Santa Rosa’s Bishop Vasa puts forward new ethics code for diocese teachers

The Santa Rosa bishop released a revised code of conduct for Catholic school employees, avoiding mention of hot-button issues such as abortion, contraception and same-sex marriage.|

Santa Rosa Bishop Robert Vasa has released a revised code of conduct for Catholic school employees that requires conformity with the church’s teachings while avoiding mention of hot-button issues including contraception, abortion and same-sex marriage that ignited a firestorm of protest two years ago.

The new ethics code accompanied the employment contract that about 225 teachers at schools operated by the Santa Rosa Diocese must sign within the next three months in order to work during the 2015-16 school year.

The document is the latest attempt by Vasa to establish a new set of personal and professional strictures and guidelines for teachers and principals in the diocese while this time not overtly calling out the controversial bedroom and domestic issues that stalled his 2013 proposal.

Instead, the new contract and code relies on the Catechism of the Catholic Church - a foundational document promulgated by Pope John Paul II in 1992 - to clarify the church’s moral code, including its objection to contraception, abortion, same-sex marriage and euthanasia.

In a written statement, Vasa said the idea of linking the contract to the catechism came from parish pastors. “This prudently avoids specific identification of polarizing issues, albeit without, at the same time, eliminating them,” he said.

Vasa was attending a retreat Thursday and Friday and was unavailable for comment, according to diocesan spokesman Brian O’Neel. Vasa is expected back in Santa Rosa on Tuesday, he said.

The Santa Rosa Diocese includes 15 schools that enroll about 4,000 students from Petaluma to Eureka.

The response from teachers has been difficult to gauge.

Laura Held, who was hired last year as president of Cardinal Newman High School, said she had heard no complaints from school staff regarding the contract and ethics code, which were distributed to teachers this week.

“We’ve had a very positive response at Cardinal Newman High School,” she said.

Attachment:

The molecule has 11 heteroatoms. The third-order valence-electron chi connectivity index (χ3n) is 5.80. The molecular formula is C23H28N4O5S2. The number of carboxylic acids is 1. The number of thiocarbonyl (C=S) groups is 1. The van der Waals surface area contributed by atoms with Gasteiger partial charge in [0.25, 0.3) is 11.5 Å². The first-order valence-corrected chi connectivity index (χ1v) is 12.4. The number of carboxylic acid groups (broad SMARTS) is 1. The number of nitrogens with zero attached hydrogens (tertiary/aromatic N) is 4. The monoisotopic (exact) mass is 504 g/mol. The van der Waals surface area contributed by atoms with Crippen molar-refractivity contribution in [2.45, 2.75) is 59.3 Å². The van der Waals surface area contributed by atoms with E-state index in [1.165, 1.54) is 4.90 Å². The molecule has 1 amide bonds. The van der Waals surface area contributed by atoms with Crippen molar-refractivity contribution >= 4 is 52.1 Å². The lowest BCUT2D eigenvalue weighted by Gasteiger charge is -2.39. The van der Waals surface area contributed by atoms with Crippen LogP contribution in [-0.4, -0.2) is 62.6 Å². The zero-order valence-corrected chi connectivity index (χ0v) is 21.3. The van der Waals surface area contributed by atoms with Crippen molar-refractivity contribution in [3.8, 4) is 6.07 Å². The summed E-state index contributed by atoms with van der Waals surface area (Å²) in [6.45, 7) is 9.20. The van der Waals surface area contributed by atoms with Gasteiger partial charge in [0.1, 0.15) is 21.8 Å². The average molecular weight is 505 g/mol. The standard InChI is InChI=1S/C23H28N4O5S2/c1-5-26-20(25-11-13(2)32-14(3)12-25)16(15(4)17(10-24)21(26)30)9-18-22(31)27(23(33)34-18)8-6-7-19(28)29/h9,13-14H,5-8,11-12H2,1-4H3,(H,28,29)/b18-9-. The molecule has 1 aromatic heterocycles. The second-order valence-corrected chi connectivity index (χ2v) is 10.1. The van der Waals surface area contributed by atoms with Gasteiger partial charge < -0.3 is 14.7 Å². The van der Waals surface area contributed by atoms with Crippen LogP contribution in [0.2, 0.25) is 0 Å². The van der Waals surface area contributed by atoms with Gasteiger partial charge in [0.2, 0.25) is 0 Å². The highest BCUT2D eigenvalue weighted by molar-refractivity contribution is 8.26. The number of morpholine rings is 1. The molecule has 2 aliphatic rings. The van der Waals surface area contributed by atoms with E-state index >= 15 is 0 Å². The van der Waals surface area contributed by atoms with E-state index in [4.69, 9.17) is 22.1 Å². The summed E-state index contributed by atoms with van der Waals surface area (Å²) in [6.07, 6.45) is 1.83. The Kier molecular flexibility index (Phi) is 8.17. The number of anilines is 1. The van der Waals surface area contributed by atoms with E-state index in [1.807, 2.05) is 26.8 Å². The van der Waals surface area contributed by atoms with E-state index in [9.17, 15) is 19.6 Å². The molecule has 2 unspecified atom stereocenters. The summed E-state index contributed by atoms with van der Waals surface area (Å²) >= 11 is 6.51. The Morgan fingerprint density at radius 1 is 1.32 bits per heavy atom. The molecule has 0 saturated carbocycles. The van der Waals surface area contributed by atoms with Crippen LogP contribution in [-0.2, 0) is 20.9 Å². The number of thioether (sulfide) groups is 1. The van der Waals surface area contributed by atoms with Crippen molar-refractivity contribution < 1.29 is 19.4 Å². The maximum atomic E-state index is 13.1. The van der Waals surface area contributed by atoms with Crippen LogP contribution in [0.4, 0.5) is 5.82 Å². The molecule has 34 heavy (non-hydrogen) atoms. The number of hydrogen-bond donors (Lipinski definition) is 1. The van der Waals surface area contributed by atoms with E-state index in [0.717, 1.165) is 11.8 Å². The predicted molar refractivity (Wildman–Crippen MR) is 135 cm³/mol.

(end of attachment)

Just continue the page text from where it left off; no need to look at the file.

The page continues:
Held said that school administrators, faculty and staff, as well as diocesan pastors, were involved in formulating the documents.

Calls to diocese teachers and some former teachers were not returned.

Since taking over the 165,000-member Santa Rosa Diocese in 2011, Vasa has attempted to bring his strict interpretation of church doctrine to a flock that historically has hewed to a more tolerant approach.

At his previous post in Bend, Ore., Vasa imposed on lay teachers and administrators a pledge of fidelity to Catholic prohibitions on premarital sex, masturbation and homosexuality, calling them “gravely evil.”

In February 2013, Vasa as head of the Santa Rosa Diocese introduced an addendum to the teachers’ contract requiring affirmation that “modern errors” - such as contraception, abortion, homosexual marriage and euthanasia - “gravely offend human dignity” and “are not consistent with the clear teachings of the Catholic Church.”

It prompted immediate protests from teachers who said they felt they were being forced to choose between their personal values and their employment.

Two weeks later, Vasa exempted nearly a dozen teachers at a Ukiah school from signing the morality clause, and a week later, following protests from parents at Cardinal Newman High School in Santa Rosa, Vasa withdrew the requirement entirely, saying he would offer something similar within two years.

John Collins, superintendent of schools for the Santa Rosa Diocese, said the move in 2013 “admittedly was a little clumsy.”

The new ethics code “informs everyone of what the bishop expects of a Catholic school teacher,” he said, calling it “the happy outcome” of the controversy two years ago.

One former teacher, who asked not to be identified, said that teachers were “relieved” and feel their concerns over the disputed 2013 policy were heard.

The new code comes just a week after Salvatore Cordileone, the conservative San Francisco archbishop, spelled out a new set of morality strictures covering Catholic high school faculty and staff in San Francisco, Marin and San Mateo counties.